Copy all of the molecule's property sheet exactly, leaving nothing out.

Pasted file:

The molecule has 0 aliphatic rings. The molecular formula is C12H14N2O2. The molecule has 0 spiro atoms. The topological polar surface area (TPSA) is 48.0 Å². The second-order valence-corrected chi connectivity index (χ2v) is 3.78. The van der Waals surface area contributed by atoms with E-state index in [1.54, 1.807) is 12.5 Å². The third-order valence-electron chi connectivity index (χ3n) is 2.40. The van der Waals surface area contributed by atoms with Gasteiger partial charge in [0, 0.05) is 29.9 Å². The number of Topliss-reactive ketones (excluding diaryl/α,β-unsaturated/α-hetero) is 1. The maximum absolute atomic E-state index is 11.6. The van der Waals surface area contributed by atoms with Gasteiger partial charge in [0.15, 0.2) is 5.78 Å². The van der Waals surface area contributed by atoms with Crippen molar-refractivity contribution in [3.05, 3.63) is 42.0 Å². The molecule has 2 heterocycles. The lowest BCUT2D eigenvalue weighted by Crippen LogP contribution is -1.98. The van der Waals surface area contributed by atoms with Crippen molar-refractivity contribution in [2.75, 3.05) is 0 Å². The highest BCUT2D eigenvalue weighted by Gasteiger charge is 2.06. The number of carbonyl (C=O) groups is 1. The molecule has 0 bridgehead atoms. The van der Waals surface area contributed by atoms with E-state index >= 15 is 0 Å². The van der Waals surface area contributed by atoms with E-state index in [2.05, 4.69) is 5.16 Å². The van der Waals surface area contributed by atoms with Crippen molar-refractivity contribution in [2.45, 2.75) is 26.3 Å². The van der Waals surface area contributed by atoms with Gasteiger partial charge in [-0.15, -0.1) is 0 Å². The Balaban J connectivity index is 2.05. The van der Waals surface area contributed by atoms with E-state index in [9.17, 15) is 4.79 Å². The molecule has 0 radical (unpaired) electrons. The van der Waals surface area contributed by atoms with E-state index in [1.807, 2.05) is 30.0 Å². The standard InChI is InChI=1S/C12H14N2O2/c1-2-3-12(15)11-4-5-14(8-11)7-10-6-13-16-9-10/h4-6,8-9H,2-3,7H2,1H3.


The molecule has 0 aliphatic rings. The molecular formula is C12H14N2O2. The molecule has 0 spiro atoms. The topological polar surface area (TPSA) is 48.0 Å². The second-order valence-corrected chi connectivity index (χ2v) is 3.78. The van der Waals surface area contributed by atoms with E-state index in [1.54, 1.807) is 12.5 Å². The third-order valence-electron chi connectivity index (χ3n) is 2.40. The van der Waals surface area contributed by atoms with Gasteiger partial charge in [0, 0.05) is 29.9 Å². The number of Topliss-reactive ketones (excluding diaryl/α,β-unsaturated/α-hetero) is 1. The maximum absolute atomic E-state index is 11.6. The van der Waals surface area contributed by atoms with Gasteiger partial charge in [0.15, 0.2) is 5.78 Å². The van der Waals surface area contributed by atoms with Crippen molar-refractivity contribution in [3.05, 3.63) is 42.0 Å². The molecule has 2 heterocycles. The lowest BCUT2D eigenvalue weighted by Crippen LogP contribution is -1.98. The van der Waals surface area contributed by atoms with Crippen molar-refractivity contribution in [2.75, 3.05) is 0 Å². The highest BCUT2D eigenvalue weighted by Gasteiger charge is 2.06. The number of carbonyl (C=O) groups is 1. The molecule has 0 bridgehead atoms. The van der Waals surface area contributed by atoms with E-state index >= 15 is 0 Å². The van der Waals surface area contributed by atoms with E-state index in [2.05, 4.69) is 5.16 Å². The van der Waals surface area contributed by atoms with Crippen molar-refractivity contribution in [2.45, 2.75) is 26.3 Å². The van der Waals surface area contributed by atoms with Gasteiger partial charge in [-0.15, -0.1) is 0 Å². The Balaban J connectivity index is 2.05. The van der Waals surface area contributed by atoms with E-state index in [9.17, 15) is 4.79 Å². The molecule has 0 radical (unpaired) electrons. The van der Waals surface area contributed by atoms with E-state index in [1.807, 2.05) is 30.0 Å². The standard InChI is InChI=1S/C12H14N2O2/c1-2-3-12(15)11-4-5-14(8-11)7-10-6-13-16-9-10/h4-6,8-9H,2-3,7H2,1H3.